- Friday: Nothing
Rate lock recommendation
Why aren’t rates moving despite all the economic reporting pointing to higher rates? Fear and uncertainty of investors. When the most powerful economy in the world is not being led in a predictable way, institutions and individuals become nervous and less likely to make financial changes.
In general, pricing for a 30-day lock is the standard most lenders will (should) quote you. The 15-day option should get you a discount, and locks over 30 days usually cost more. If you can get a better rate (say, a .125 percent lower rate) by waiting a couple of days to get a 15-day lock instead of a 30, it’s probably safe to consider.
In a rising rate environment, the decision to lock or float becomes complicated. Obviously, if you know rates are rising, you want to lock in as soon as possible. However, the longer you lock, the higher your upfront costs. If you are weeks away from closing on your mortgage, that’s something to consider. On the flip side, if a higher rate would wipe out your mortgage approval, you’ll probably want to lock in even if it costs more.
If you’re still floating, stay in close contact with your lender, and keep an eye on markets. I recommend:
- LOCK if closing in 7 days
- LOCK if closing in 15 days
- LOCK if closing in 30 days
- FLOAT if closing in 45 days
- FLOAT if closing in 60 days
Video: More about mortgage rates
What causes rates to rise and fall?
Mortgage interest rates depend on a great deal on the expectations of investors. Good economic news tends to be bad for interest rates because an active economy raises concerns about inflation. Inflation causes fixed-income investments like bonds to lose value, and that causes their yields (another way of saying interest rates) to increase.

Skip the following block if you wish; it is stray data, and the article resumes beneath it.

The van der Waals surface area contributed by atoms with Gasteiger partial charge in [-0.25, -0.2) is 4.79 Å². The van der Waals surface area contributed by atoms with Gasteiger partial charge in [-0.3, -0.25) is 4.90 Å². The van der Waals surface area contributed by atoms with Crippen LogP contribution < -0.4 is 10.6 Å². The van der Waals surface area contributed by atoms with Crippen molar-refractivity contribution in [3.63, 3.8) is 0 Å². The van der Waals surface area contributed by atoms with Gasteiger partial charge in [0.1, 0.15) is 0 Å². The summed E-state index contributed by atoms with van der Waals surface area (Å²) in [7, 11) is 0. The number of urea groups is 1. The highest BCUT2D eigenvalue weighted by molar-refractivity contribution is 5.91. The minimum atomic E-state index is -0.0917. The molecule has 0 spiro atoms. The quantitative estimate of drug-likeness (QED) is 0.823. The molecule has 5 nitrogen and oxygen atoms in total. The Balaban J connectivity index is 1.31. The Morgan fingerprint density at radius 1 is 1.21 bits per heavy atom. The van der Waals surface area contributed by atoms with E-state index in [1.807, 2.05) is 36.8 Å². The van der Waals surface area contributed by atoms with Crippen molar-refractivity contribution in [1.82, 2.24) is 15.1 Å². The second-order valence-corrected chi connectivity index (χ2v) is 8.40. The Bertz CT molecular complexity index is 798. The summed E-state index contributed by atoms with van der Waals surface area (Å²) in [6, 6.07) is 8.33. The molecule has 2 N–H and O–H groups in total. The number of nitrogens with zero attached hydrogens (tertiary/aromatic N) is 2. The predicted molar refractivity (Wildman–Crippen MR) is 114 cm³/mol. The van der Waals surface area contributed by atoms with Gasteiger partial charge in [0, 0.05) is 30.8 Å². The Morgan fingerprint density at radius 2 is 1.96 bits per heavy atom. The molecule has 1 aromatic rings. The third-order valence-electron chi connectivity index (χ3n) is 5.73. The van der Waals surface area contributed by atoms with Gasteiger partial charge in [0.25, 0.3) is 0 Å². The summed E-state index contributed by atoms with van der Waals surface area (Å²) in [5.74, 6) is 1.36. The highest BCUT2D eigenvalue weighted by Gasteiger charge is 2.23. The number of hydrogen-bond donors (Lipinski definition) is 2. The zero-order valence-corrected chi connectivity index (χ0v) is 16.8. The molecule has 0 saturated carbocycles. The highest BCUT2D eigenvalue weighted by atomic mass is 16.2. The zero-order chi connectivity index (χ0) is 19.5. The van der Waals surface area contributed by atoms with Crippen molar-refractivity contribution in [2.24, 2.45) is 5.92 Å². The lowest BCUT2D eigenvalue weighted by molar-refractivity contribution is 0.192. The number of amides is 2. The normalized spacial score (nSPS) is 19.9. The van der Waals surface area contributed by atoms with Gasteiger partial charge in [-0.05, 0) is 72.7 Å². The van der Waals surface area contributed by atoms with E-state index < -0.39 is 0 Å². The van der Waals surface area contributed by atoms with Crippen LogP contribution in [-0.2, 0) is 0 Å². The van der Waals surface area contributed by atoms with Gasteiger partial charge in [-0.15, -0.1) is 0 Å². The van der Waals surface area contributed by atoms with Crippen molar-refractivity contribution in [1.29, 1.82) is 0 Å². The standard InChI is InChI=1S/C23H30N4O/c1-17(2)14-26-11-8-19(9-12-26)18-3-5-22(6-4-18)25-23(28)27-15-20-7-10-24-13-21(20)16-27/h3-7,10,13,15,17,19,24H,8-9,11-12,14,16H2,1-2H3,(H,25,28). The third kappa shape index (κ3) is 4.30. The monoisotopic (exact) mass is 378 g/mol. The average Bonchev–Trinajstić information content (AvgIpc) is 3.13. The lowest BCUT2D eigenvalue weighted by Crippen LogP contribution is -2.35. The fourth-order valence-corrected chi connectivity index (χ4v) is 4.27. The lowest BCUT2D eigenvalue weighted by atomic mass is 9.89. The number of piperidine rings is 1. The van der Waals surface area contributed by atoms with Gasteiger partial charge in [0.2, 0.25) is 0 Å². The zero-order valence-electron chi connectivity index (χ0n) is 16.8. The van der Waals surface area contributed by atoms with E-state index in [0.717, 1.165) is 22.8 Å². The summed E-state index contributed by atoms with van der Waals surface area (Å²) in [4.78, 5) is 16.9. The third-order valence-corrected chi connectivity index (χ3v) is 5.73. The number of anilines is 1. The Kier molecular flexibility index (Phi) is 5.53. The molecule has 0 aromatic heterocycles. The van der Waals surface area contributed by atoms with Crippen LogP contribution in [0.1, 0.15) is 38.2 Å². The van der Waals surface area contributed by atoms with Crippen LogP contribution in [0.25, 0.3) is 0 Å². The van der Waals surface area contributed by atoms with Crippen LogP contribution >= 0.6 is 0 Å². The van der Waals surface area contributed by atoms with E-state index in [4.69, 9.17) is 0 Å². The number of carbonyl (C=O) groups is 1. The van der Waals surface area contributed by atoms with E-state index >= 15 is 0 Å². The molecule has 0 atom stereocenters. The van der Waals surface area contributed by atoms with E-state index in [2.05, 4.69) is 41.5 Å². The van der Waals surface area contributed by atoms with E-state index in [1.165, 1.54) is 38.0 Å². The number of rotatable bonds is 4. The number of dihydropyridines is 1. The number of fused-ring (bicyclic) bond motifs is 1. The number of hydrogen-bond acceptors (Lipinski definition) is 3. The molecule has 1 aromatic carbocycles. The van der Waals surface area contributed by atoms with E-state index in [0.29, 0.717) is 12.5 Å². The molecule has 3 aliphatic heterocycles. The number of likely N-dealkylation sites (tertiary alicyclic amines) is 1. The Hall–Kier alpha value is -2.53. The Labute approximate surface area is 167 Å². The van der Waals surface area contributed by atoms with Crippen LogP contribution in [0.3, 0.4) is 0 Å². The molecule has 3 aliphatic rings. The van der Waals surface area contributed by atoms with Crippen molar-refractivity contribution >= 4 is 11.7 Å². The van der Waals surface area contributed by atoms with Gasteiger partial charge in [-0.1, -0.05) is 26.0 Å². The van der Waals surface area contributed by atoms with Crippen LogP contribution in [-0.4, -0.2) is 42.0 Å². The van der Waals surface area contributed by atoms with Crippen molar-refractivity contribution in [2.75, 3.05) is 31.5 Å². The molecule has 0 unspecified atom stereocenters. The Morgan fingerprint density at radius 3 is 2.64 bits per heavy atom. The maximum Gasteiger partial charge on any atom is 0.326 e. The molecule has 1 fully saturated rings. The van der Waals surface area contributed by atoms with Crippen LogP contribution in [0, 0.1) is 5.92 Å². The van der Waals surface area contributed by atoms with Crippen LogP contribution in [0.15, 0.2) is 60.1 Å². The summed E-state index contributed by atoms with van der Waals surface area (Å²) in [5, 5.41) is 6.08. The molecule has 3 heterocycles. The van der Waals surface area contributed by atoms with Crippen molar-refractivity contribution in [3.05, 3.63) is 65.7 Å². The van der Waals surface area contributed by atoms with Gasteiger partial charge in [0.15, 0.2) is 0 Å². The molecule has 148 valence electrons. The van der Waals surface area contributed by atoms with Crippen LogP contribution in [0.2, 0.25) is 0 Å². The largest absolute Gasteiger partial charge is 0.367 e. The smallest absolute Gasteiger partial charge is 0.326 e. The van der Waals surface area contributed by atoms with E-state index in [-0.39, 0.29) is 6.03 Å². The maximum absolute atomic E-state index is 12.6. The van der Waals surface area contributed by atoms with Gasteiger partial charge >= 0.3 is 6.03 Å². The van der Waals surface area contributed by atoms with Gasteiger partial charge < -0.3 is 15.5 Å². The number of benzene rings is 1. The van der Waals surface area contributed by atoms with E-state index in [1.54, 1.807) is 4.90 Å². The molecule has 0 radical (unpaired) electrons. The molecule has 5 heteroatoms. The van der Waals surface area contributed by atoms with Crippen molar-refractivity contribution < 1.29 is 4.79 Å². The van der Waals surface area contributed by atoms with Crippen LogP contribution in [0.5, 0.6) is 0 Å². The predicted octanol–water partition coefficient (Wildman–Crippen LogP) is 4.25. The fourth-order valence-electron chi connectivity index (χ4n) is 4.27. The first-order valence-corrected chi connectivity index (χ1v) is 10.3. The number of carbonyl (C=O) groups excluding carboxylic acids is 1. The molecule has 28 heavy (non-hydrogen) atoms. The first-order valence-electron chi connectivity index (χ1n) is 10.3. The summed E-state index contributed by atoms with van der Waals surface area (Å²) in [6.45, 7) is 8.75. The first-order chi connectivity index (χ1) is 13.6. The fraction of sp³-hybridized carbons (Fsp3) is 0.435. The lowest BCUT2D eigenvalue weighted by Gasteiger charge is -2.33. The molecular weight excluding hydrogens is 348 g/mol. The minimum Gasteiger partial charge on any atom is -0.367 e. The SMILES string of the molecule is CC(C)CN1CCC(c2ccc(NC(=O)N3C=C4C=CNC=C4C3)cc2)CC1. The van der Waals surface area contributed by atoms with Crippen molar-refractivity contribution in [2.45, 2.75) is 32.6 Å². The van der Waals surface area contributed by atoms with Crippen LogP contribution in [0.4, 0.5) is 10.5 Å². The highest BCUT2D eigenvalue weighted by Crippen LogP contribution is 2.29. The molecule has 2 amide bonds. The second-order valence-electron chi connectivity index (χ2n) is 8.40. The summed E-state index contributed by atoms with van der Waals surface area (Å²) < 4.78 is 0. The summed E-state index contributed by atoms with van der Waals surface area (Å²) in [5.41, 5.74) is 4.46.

For example, suppose that two years ago, you bought a $1,000 bond paying five percent interest ($50) each year. (This is called its “coupon rate.”) That’s a pretty good rate today, so lots of investors want to buy it from you. You sell your $1,000 bond for $1,200.
When rates fall
The buyer gets the same $50 a year in interest that you were getting. However, because he paid more for the bond, his interest rate is now five percent.
- Your interest rate: $50 annual interest / $1,000 = 5.0%
- Your buyer’s interest rate: $50 annual interest / $1,200 = 4.2%
The buyer gets an interest rate, or yield, of only 4.2 percent. And that’s why, when demand for bonds increases and bond prices go up, interest rates go down.
When rates rise
However, when the economy heats up, the potential for inflation makes bonds less appealing. With fewer people wanting to buy bonds, their prices decrease, and then interest rates go up.
Imagine that you have your $1,000 bond, but you can’t sell it for $1,000 because unemployment has dropped and stock prices are soaring. You end up getting $700. The buyer gets the same $50 a year in interest, but the yield looks like this:
- $50 annual interest / $700 = 7.1%
The buyer’s interest rate is now slightly more than seven percent. Interest rates and yields are not mysterious. You calculate them with simple math.Verify your new rate (Aug 21st, 2018)